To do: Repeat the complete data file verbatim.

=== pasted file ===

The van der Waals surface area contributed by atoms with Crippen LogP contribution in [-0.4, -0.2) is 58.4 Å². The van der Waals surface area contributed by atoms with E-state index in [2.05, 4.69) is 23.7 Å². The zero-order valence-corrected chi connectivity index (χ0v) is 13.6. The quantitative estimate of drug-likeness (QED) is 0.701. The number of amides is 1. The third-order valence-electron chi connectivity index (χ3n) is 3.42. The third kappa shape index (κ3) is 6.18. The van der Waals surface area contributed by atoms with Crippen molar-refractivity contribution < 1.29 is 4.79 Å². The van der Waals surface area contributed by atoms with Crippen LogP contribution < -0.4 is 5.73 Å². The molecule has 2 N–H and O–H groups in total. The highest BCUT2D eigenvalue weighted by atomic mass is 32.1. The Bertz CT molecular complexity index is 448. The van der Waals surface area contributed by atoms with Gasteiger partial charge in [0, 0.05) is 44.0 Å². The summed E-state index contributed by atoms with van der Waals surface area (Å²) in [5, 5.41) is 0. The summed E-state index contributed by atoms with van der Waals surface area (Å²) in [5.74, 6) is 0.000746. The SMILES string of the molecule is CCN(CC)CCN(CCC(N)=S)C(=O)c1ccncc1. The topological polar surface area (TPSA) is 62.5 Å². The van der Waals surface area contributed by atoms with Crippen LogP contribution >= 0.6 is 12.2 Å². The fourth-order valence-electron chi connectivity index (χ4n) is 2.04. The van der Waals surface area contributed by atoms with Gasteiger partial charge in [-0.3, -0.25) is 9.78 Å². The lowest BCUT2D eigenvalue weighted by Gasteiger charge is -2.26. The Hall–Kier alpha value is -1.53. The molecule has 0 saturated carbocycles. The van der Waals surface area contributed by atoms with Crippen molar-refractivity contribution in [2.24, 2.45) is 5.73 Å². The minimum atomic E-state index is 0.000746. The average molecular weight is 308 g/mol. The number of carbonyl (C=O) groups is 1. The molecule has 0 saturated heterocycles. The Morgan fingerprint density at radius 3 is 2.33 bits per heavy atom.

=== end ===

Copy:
The van der Waals surface area contributed by atoms with Crippen LogP contribution in [-0.4, -0.2) is 58.4 Å². The van der Waals surface area contributed by atoms with E-state index in [2.05, 4.69) is 23.7 Å². The zero-order valence-corrected chi connectivity index (χ0v) is 13.6. The quantitative estimate of drug-likeness (QED) is 0.701. The number of amides is 1. The third-order valence-electron chi connectivity index (χ3n) is 3.42. The third kappa shape index (κ3) is 6.18. The van der Waals surface area contributed by atoms with Crippen molar-refractivity contribution < 1.29 is 4.79 Å². The van der Waals surface area contributed by atoms with Crippen LogP contribution < -0.4 is 5.73 Å². The molecule has 2 N–H and O–H groups in total. The highest BCUT2D eigenvalue weighted by atomic mass is 32.1. The Bertz CT molecular complexity index is 448. The van der Waals surface area contributed by atoms with Gasteiger partial charge in [0, 0.05) is 44.0 Å². The summed E-state index contributed by atoms with van der Waals surface area (Å²) in [5, 5.41) is 0. The summed E-state index contributed by atoms with van der Waals surface area (Å²) in [5.74, 6) is 0.000746. The SMILES string of the molecule is CCN(CC)CCN(CCC(N)=S)C(=O)c1ccncc1. The topological polar surface area (TPSA) is 62.5 Å². The van der Waals surface area contributed by atoms with Crippen LogP contribution >= 0.6 is 12.2 Å². The fourth-order valence-electron chi connectivity index (χ4n) is 2.04. The van der Waals surface area contributed by atoms with Gasteiger partial charge in [-0.3, -0.25) is 9.78 Å². The lowest BCUT2D eigenvalue weighted by Gasteiger charge is -2.26. The Hall–Kier alpha value is -1.53. The molecule has 0 saturated carbocycles. The van der Waals surface area contributed by atoms with Crippen molar-refractivity contribution in [2.24, 2.45) is 5.73 Å². The minimum atomic E-state index is 0.000746. The average molecular weight is 308 g/mol. The number of carbonyl (C=O) groups is 1. The molecule has 0 saturated heterocycles. The Morgan fingerprint density at radius 3 is 2.33 bits per heavy atom.